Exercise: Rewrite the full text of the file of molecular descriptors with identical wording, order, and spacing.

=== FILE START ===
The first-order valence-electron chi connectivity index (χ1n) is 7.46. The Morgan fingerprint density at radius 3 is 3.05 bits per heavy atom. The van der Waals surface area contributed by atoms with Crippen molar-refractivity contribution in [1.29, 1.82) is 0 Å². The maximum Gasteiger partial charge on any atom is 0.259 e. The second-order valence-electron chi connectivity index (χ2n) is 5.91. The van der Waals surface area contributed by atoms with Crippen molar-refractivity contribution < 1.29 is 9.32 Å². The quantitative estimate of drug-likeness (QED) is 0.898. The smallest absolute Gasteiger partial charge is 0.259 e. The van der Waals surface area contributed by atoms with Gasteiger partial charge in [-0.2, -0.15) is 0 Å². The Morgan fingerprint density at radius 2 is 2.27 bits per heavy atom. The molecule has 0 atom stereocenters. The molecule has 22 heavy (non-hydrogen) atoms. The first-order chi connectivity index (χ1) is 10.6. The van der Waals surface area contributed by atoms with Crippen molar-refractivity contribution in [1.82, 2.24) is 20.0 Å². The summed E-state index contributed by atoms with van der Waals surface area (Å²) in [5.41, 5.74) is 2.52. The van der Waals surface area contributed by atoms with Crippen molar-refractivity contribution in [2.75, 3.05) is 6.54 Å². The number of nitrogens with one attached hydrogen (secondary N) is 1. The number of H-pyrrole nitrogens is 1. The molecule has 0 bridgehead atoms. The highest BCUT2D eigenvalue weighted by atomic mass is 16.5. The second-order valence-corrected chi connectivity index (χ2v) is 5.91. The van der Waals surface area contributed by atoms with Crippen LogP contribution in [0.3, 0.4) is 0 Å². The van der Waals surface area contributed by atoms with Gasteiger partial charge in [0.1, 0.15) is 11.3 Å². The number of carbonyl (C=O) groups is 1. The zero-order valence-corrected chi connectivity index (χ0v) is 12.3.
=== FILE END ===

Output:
The first-order valence-electron chi connectivity index (χ1n) is 7.46. The Morgan fingerprint density at radius 3 is 3.05 bits per heavy atom. The van der Waals surface area contributed by atoms with Crippen molar-refractivity contribution in [1.29, 1.82) is 0 Å². The maximum Gasteiger partial charge on any atom is 0.259 e. The second-order valence-electron chi connectivity index (χ2n) is 5.91. The van der Waals surface area contributed by atoms with Crippen molar-refractivity contribution < 1.29 is 9.32 Å². The quantitative estimate of drug-likeness (QED) is 0.898. The smallest absolute Gasteiger partial charge is 0.259 e. The van der Waals surface area contributed by atoms with Gasteiger partial charge in [-0.2, -0.15) is 0 Å². The Morgan fingerprint density at radius 2 is 2.27 bits per heavy atom. The molecule has 0 atom stereocenters. The molecule has 22 heavy (non-hydrogen) atoms. The first-order chi connectivity index (χ1) is 10.6. The van der Waals surface area contributed by atoms with Crippen molar-refractivity contribution in [1.82, 2.24) is 20.0 Å². The summed E-state index contributed by atoms with van der Waals surface area (Å²) in [5.41, 5.74) is 2.52. The van der Waals surface area contributed by atoms with Crippen molar-refractivity contribution in [2.75, 3.05) is 6.54 Å². The number of nitrogens with one attached hydrogen (secondary N) is 1. The number of H-pyrrole nitrogens is 1. The molecule has 0 bridgehead atoms. The highest BCUT2D eigenvalue weighted by atomic mass is 16.5. The second-order valence-corrected chi connectivity index (χ2v) is 5.91. The van der Waals surface area contributed by atoms with Crippen LogP contribution in [0.3, 0.4) is 0 Å². The van der Waals surface area contributed by atoms with Gasteiger partial charge in [0.1, 0.15) is 11.3 Å². The number of carbonyl (C=O) groups is 1. The zero-order valence-corrected chi connectivity index (χ0v) is 12.3.